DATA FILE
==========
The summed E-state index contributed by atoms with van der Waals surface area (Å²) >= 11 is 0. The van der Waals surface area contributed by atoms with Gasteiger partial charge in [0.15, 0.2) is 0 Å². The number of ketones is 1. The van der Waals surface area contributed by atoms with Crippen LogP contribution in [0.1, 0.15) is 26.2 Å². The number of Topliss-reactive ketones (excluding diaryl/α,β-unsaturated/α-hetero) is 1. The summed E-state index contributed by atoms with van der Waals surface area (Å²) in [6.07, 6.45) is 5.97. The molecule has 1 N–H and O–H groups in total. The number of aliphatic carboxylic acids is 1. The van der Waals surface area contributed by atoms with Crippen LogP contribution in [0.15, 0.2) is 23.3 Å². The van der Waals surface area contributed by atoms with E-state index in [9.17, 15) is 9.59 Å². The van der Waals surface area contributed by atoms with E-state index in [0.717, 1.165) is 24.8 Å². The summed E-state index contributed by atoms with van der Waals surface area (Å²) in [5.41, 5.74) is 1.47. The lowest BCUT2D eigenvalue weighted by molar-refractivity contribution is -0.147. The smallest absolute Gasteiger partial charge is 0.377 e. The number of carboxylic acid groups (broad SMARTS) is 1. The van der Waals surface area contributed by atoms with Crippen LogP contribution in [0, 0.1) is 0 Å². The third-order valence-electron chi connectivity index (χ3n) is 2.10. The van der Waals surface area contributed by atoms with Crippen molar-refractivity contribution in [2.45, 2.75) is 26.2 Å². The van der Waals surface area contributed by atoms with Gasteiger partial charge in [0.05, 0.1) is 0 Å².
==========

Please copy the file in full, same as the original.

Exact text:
The summed E-state index contributed by atoms with van der Waals surface area (Å²) >= 11 is 0. The van der Waals surface area contributed by atoms with Gasteiger partial charge in [0.15, 0.2) is 0 Å². The number of ketones is 1. The van der Waals surface area contributed by atoms with Crippen LogP contribution in [0.1, 0.15) is 26.2 Å². The number of Topliss-reactive ketones (excluding diaryl/α,β-unsaturated/α-hetero) is 1. The summed E-state index contributed by atoms with van der Waals surface area (Å²) in [6.07, 6.45) is 5.97. The molecule has 1 N–H and O–H groups in total. The number of aliphatic carboxylic acids is 1. The van der Waals surface area contributed by atoms with Crippen LogP contribution in [0.15, 0.2) is 23.3 Å². The van der Waals surface area contributed by atoms with E-state index in [9.17, 15) is 9.59 Å². The van der Waals surface area contributed by atoms with E-state index in [0.717, 1.165) is 24.8 Å². The summed E-state index contributed by atoms with van der Waals surface area (Å²) in [5.41, 5.74) is 1.47. The lowest BCUT2D eigenvalue weighted by molar-refractivity contribution is -0.147. The smallest absolute Gasteiger partial charge is 0.377 e. The number of carboxylic acid groups (broad SMARTS) is 1. The van der Waals surface area contributed by atoms with Crippen LogP contribution in [0, 0.1) is 0 Å². The third-order valence-electron chi connectivity index (χ3n) is 2.10. The van der Waals surface area contributed by atoms with Crippen molar-refractivity contribution in [2.45, 2.75) is 26.2 Å². The van der Waals surface area contributed by atoms with Gasteiger partial charge in [0.05, 0.1) is 0 Å².